Eye on Extremism: February 22, 2021

Al Jazeera: Seven Election Officials Killed In Landmine Blast As Niger Votes

“Seven members of Niger’s electoral commission (CENI) have been killed during the country’s presidential election runoff when their vehicle hit a mine and exploded in the troubled western region of Tillaberi. The country regularly suffers attacks by armed groups and had increased to protect Sunday’s poll, in which the governing party candidate, Mohamed Bazoum, is facing former President Mahamane Ousmane. A vehicle belonging to CENI and carrying election workers to their polling stations hit a mine in the rural commune of Dargol in the southwest, said Harouna Mounkaila, vice president of the commission’s local branch. “They were leaving to drop off the ballot boxes and the members of the polling station,” Moukaila told Reuters news agency, adding that three other workers were seriously wounded. Tillaberi is in the tri-border area of Niger, Burkina Faso and Mali where armed groups linked to al-Qaeda and ISIL (ISIS) have strengthened their foothold, launching frequent attacks and making swathes of the western portion of the Sahel ungovernable. The region’s government confirmed the death toll following Sunday’s explosion. “I had the news around midday [11:00 GMT] that there were seven killed when the vehicle blew up on a mine,” Tidjani Ibrahim Katiella told AFP news agency.”

Associated Press: Afghan Police: 3 Separate Kabul Explosions Kill 5, Wound 2

“Three sticky bomb attacks in the Afghan capital Kabul on Saturday killed at least five people and wounded two others, a police official said, amid a surge in violence in the war-torn country. Kabul police spokesman Ferdaws Faramarz said two explosions caused by sticky bombs attached to vehicles took place 15 minutes apart and a third targeting a police vehicle exploded about two hours later. No group immediately claimed responsibility. The majority of bomb attacks in the capital Kabul in recent months have been sticky bombs — explosive devices with magnets that are attached to vehicles and detonated by remote control or timer. The second explosion targeted a car in a northwestern Kabul neighborhood in which national army soldiers were traveling, killing two soldiers. A civilian passerby was also killed. The third explosion destroyed a police car in western Kabul killing two police officers. Meanwhile, the first blast targeted a civilian car wounding both travelers inside the vehicle. Kabul police said investigations were underway. The Islamic State group’s local affiliate has claimed responsibility for some of the attacks, but many go unclaimed, with the government putting the blame on the Taliban. The insurgents have denied responsibility for most of the attacks.”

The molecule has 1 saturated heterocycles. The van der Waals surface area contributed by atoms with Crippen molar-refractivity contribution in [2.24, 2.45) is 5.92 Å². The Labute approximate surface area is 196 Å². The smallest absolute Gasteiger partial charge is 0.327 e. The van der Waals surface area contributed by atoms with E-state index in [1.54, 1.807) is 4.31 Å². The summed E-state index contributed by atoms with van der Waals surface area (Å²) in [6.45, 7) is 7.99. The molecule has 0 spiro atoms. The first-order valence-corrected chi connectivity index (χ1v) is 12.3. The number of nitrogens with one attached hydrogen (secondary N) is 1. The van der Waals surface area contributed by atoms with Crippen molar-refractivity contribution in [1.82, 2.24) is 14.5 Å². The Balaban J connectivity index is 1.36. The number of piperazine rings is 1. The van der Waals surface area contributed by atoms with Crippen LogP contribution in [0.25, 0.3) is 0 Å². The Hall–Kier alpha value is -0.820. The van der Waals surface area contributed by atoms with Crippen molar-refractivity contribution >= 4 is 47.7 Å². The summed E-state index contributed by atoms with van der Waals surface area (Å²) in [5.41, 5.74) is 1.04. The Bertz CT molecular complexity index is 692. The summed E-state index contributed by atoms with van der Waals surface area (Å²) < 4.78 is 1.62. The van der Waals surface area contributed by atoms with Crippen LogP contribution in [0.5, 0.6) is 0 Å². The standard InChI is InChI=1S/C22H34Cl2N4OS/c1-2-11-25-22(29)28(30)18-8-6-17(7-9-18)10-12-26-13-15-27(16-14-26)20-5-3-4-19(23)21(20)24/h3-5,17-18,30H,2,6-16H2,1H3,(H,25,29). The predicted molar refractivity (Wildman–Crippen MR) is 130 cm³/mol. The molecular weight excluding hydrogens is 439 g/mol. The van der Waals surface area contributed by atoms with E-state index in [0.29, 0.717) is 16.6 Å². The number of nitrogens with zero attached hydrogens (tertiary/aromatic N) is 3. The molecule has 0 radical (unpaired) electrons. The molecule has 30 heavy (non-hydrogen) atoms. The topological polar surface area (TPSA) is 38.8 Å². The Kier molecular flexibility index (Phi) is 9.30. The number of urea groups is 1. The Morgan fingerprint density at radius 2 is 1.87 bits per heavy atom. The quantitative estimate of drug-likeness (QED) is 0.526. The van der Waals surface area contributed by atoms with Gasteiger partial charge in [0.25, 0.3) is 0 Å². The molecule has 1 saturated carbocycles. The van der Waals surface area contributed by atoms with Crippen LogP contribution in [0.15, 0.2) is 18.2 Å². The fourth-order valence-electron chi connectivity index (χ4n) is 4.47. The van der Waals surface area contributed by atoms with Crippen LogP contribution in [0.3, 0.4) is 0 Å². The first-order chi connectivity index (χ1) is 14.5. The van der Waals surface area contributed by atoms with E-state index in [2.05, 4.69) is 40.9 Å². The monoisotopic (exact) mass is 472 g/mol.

United States

CBS News: Two Proud Boys Committed “Crimes Of Terrorism” During Capitol Riot, Federal Prosecutors Say

“At least two Capitol rioters may have committed “crimes of terrorism,” prosecutors say, which is cause to hold them without bail as they await trial — and may mean longer sentences should they be found guilty. Ethan Nordean and Dominic Pezzola, both members of the far-right group the Proud Boys, were each charged with a list of crimes that included destroying or removing government property, entering restricted areas and obstructing official proceedings. And this month, as prosecutors argued the men should not be released before trial, the government said their crimes amounted to “terrorism” — an allegation that is not itself a charge, but could influence prison sentences if the men are found guilty. Prosecutors wrote in a February 3 filing that Nordean, 30, was eligible to be detained before his trial because his case involved a “crime of terrorism.” He helped a group of rioters remove barricades surrounding the U.S. Capitol, prosecutors say, and the statute he's charged under is eligible for a terrorism sentencing enhancement — a rule that allows judges to lengthen prison terms if a crime is deemed to be terrorism. Similarly, prosecutors argued during a February 10 hearing that Pezzola, 43, should be detained because his charge of destroying government property qualifies as a crime of terrorism.”

Associated Press: California Man Charged With Trying To Help Terrorist Group